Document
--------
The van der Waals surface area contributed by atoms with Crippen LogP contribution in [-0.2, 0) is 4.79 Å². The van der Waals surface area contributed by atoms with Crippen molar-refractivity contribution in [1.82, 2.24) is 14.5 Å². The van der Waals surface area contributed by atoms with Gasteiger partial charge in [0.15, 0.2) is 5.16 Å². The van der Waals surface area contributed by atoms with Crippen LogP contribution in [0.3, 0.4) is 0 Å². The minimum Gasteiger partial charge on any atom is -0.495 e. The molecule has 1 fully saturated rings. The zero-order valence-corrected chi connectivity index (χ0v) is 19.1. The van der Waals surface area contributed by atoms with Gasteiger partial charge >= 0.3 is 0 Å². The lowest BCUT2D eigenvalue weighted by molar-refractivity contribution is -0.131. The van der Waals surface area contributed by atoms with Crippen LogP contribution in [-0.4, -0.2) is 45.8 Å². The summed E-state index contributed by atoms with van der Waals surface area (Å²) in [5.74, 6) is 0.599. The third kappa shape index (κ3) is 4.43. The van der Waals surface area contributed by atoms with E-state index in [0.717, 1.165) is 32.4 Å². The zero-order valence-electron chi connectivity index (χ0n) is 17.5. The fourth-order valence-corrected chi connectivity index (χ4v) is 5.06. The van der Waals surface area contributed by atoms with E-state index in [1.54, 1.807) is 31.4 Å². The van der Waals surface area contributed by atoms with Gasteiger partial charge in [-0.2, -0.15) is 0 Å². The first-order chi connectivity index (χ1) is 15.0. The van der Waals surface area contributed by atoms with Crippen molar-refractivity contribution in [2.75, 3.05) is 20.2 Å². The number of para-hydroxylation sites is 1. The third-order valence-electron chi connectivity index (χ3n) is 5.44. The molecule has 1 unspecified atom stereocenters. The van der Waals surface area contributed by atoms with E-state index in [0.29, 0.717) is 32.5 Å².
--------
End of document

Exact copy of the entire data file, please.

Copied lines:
The van der Waals surface area contributed by atoms with Crippen LogP contribution in [-0.2, 0) is 4.79 Å². The van der Waals surface area contributed by atoms with Crippen molar-refractivity contribution in [1.82, 2.24) is 14.5 Å². The van der Waals surface area contributed by atoms with Gasteiger partial charge in [0.15, 0.2) is 5.16 Å². The van der Waals surface area contributed by atoms with Crippen LogP contribution in [0.3, 0.4) is 0 Å². The minimum Gasteiger partial charge on any atom is -0.495 e. The molecule has 1 fully saturated rings. The zero-order valence-corrected chi connectivity index (χ0v) is 19.1. The van der Waals surface area contributed by atoms with Gasteiger partial charge >= 0.3 is 0 Å². The lowest BCUT2D eigenvalue weighted by molar-refractivity contribution is -0.131. The van der Waals surface area contributed by atoms with Crippen LogP contribution in [-0.4, -0.2) is 45.8 Å². The summed E-state index contributed by atoms with van der Waals surface area (Å²) in [5.74, 6) is 0.599. The third kappa shape index (κ3) is 4.43. The van der Waals surface area contributed by atoms with E-state index in [0.717, 1.165) is 32.4 Å². The zero-order valence-electron chi connectivity index (χ0n) is 17.5. The fourth-order valence-corrected chi connectivity index (χ4v) is 5.06. The van der Waals surface area contributed by atoms with E-state index in [1.54, 1.807) is 31.4 Å². The van der Waals surface area contributed by atoms with Gasteiger partial charge in [-0.2, -0.15) is 0 Å². The first-order chi connectivity index (χ1) is 15.0. The van der Waals surface area contributed by atoms with Crippen molar-refractivity contribution in [2.75, 3.05) is 20.2 Å². The number of para-hydroxylation sites is 1. The third-order valence-electron chi connectivity index (χ3n) is 5.44. The molecule has 1 unspecified atom stereocenters. The van der Waals surface area contributed by atoms with E-state index in [0.29, 0.717) is 32.5 Å².